Belize Electricity Limited has confirmed that the company is not planning on passing on the rising cost of power to consumers. You will recall that in January, BEL and the Public Utilities Commission (PUC) were at odds over who should have footed the increase in rates that was deemed necessary by both entities. BEL suggested the implementation of the increase to be placed as a debt owed by consumers to BEL that can be paid off down the line. However, the PUC decided to reduce the rate of return for BEL stakeholders to absorb the increase and minimize the cost to the citizens. In a press briefing held earlier today, BEL’s General Manager of Employee and Corporate Services, Dawn Sampson-Nunez stated that the company is aware of the current economic constraints but is cognizant that the cost of power continues to rise. And, according to Sean Fuller, Sean Fuller, BEL’s General Manager of Supply and Retails Services, the company is seeking alternatives to ensure that the cost of power does not see an increase.
Sean Fuller, General Manager, Commercial and Retail Services, BEL: “If you look at our five year business plan and our long term plans, our intent is to stabilise and, as much as possible, reduce the cost of electricity to our customers. To accomplish that, we must act immediately to install these in-country renewable energy resources on the network. We cannot supply on the Mexican, we cannot depend on the Mexican supply as we have had to in the past when the energy cost from CFU was high. As Dawn mentioned, there are times of the year when we have to conserve water for the hydro facilities, in fact this year has been predicted to be a drought year and so we’re trying to conserve as much as possible the water reservoir at the Chalillo facility. That in the event we have a system failure like we had last Friday, we have enough water in these reservoirs to be able to bring back our network using in-country resources. Imagine if we had pretty much dried out that Chalillo facility over the last three to six months. Friday’s event would have caused us to not be able to bring back the entire network and so there’s a water conservation system we have in place to be able to manage the water levels to ensure that in the event there are issues with the network we can bring back the entire that we use in-country resources. But, to answer your question directly, renewable energy resources that we have looked at and study has confirmed needs to be installed will be installed as quickly as possible to maintain the energy costs to our customers. Our goal and our aim based on our plans are not to have any increases in costs to customers and we will try and bring down that cost as much as possible using these renewable energy resources. But another thing that’s very important, the development of this country and the maintaining of our electricity rates requires increased sales not on the existing customer but we need new industries. We need new development in the country or continued development in the country because the more we can sell using the existing network that we have, it lowers the unit cost of delivering that network, that energy to our customers.”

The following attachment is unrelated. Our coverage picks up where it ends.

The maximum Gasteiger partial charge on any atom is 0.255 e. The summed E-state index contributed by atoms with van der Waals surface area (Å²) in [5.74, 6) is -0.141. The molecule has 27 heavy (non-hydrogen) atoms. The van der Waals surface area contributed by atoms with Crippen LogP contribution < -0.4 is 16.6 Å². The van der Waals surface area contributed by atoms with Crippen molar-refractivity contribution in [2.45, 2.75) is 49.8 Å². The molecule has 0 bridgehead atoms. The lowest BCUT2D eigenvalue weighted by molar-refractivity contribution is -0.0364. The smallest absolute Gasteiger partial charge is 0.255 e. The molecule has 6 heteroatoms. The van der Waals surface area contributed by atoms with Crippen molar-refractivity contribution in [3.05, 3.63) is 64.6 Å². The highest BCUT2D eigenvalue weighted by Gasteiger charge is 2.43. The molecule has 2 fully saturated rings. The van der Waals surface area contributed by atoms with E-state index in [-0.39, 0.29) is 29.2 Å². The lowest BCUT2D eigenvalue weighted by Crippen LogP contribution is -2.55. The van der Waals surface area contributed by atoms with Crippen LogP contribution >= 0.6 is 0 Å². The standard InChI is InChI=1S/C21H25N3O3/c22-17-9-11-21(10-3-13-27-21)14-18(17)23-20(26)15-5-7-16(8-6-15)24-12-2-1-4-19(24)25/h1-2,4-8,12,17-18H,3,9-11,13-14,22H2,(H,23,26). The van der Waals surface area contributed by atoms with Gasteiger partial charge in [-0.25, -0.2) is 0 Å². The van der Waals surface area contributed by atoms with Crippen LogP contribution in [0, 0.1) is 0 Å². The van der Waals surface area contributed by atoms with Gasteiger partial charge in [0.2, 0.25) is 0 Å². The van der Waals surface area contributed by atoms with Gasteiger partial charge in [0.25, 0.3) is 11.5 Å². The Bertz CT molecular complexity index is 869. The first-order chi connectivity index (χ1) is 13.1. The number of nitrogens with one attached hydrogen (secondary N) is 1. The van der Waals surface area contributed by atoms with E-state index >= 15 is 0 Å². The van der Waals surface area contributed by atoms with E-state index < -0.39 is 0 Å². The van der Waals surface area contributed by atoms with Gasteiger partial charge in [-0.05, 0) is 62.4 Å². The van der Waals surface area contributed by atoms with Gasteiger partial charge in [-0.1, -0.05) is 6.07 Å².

Also commenting on the issue is the Chief Executive Officer of the Ministry of Public Utilities, Jose Urbina, who stated that the ministry is evaluating the situation to ensure that customers are treated equitably.
Jose Urbina, CEO, Ministry of Public Utilities: “There are different views in how we should deal with who repays. But there are also views from the regulator standpoint in terms of what should be done. What are the check and balances that the regulator needs to have in place to ensure the right decisions are being made. From a utility standpoint and from a Government standpoint, sorry from a Government standpoint, we need to ensure that we have the policy which would be the guiding policy that the utilities and the regulator would use to ensure that we are providing value to our citizens and in this case, the paying customer. It is something that is in front of us. I don’t want to give an official position as the ministry but I think that the stakeholders or us as the stakeholders need to sit and align ourselves in terms of how the regulators must do their jobs and how the utility companies need to take the decisions, of course, to minimise cost to our citizens. There are so many things that are within the laws or bylaws of the utility companies and not only from BEL but you have BTL and you have BWS. Passing the cost has some advantages nonetheless. When utility companies seek to make expansions whereby the return of investment is quite low, you would need to invest that, recover the invest in 35, 40 years, passing the, or sharing that cost among all the customers is beneficial. But of course, we cannot overlook the fact that because of some decisions that are made, cost is passed on to the consumer so again, I don’t want to make an official decision. I have not discussed this in all details with the minister and I think the minister needs to make the call in terms of where we stand. But, we need to work as stakeholders to ensure that the value is provided to our citizenry.”